How private sector can back plastic waste management
The country’s move to ban the use, manufacture, and importation of plastic carrier bags in 2017 and single-use plastics in all protected areas including parks and beaches, beginning June 5, 2020 was welcomed in many quarters as the right step in dealing with plastic waste menace.
To successfully implement the ban and hopefully phase out the plastic menace, Kenya’s proposed Waste Management Bill recommends the establishment of a Producer Responsibility Organisation (PRO), whose role would be to ensure plastics are collected, sorted and recycled after use.
In this case, the private sector will bear significant responsibility for the post-consumer phase of single-use goods under a scheme referred to as an Extended Producer Responsibility (EPR).
This includes financial and/or physical, such as the cost of disposing of and/or recycling post-consumer goods- factor that is expected to promote proper waste management practices among Kenyan businesses.
Kenya generates a bout 22,000 tonnes of waste per day, translating to eight million tonnes annually.
Past inventories indicate a national average estimate of 20 per cent is plastic, according to the 2019 Revised Waste Policy report by the Ministry of Environment.
Karin Boomsma, director, Sustainable Inclusive Business (SIB) Kenya, is adamant that individual responsibility from manufacturers in stemming the tide of environmental hazard is vital moving forward.
“We encourage businesses, shops and even homes to establish sustainable waste disposal models.
They can do this by rethinking products and materials they are using and by applying reuse models and alternatives that might be easier to manage.
Then look for licensed collectors and recyclers as well as sustainable suppliers to work with.
Make sure that the producers and suppliers have an EPR in place and are contributing to a waste management system,” she says.
Boomsma adds that although regulations such as the Sustainable Waste Management Policy and Waste Management Action Plan in Nairobi, are in place, their implementation depends on individual responsibility.
Experts say the advocacy for the Circular Economy (CE) model is based on its emphasis to redefine growth, by focusing not only on the profits, but also on longer-term positive impacts on the planet and its people.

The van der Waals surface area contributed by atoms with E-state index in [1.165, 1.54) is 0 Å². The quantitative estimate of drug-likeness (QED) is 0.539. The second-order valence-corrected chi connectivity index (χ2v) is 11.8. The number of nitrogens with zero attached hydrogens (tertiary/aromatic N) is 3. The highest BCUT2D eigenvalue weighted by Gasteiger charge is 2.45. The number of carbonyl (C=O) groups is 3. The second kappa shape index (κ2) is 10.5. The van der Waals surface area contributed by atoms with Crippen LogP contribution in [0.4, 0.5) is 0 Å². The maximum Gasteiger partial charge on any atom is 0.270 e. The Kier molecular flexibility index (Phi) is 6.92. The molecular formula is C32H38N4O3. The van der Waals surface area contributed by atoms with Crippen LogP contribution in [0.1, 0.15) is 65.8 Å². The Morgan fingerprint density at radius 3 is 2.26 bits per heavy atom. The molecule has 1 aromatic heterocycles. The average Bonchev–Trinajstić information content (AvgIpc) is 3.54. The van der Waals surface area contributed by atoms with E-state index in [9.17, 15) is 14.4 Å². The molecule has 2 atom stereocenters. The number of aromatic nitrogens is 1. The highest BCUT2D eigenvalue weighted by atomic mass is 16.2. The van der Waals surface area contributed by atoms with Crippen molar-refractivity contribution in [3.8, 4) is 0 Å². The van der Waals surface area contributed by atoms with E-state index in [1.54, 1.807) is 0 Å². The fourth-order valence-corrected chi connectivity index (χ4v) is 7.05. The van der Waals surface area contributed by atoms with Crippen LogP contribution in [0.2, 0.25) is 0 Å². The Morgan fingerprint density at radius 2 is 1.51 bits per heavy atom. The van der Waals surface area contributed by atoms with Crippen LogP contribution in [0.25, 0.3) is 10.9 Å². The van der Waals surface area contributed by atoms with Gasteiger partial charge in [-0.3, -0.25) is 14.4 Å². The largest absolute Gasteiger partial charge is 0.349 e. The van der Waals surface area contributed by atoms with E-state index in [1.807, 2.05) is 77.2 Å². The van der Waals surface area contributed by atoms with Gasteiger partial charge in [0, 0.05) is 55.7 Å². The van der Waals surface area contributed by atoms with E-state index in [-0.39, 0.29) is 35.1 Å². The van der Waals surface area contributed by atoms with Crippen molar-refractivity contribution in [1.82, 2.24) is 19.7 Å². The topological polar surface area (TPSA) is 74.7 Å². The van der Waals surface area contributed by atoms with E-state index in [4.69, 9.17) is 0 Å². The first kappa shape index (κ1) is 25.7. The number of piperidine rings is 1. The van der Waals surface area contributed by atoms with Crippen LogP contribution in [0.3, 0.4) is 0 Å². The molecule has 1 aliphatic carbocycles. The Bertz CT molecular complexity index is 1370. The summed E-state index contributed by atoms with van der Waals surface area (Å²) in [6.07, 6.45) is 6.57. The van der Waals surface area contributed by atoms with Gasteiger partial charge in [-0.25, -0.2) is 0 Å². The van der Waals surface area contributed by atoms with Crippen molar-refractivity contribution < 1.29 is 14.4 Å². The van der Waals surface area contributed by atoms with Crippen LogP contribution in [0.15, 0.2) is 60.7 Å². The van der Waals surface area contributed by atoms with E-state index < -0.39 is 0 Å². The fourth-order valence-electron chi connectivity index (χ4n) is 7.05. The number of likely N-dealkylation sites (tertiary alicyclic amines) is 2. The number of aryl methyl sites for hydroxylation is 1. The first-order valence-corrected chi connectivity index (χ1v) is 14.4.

In CE, waste is considered part of the system (a resource or material that should stay or become an input over and over again), and is reintroduced into the cycle to regenerate other products.
“Compostable waste is placed in our compost pit at the camp and used in our organic vegetable garden.
Other waste is separated at the camp and transported to Nairobi and disposed of through Taka Taka Solutions.
Wine bottles are recycled at the camp either as water bottles for drinking water or to irrigate the 500+ trees planted in and around the camp,” Gabrielle Nowak, CEO, Mara Bush Camp & Private Wing, located in the heart of the Mara Game Reserve says.
She adds, “We have been compliant with elimination of single-use plastic in our camp for the past two years and are using double insulated steel bottles for our guests while on game drive instead of plastic bottles.
The ban is important and must be fully adhered to in order to protect our wildlife and parks.”
In Kenya, plastic recycling stands at a meagre 10 per cent. If this trend continues, the Kenya Biodiversity 2018 report warns, oceans could contain more plastic than fish by 2050.
By jeopardizing the environment’s ability to effectively provide its indispensable provisions, we reap the unfortunate consequences of ill health as micro plastics from disposed waste find their way into our food chains and bodies.
Ministry of Environment’s Director of Education and Awareness Dr Ayub Macharia believes the private sector would be pivotal in the plastic management conversation.
“Kenya private sector alliance has a plan to put up 17 new companies to manage similar amount of waste streams.
This is the way to go and it is commendable. As it is, the ban of single use plastics on protected areas has been effected and obviously we can now see positive change on that front.
We as a ministry and by extension the government have an agreement with Kenya Association of Manufacturers that they would set up a take back scheme,” he says.
He adds that the ministry is keen on recycling, and manufacturers already understand this because there is a Plastic Action Plan and part of the recommendations was full implementation for compliance.
“Apart from that, we have two documents already adopted by the Cabinet. Indeed the EPR Regulations on recycling takes care of recyclable waste, of which at least 35 per cent is recyclable and 60 per cent is organic,” he said.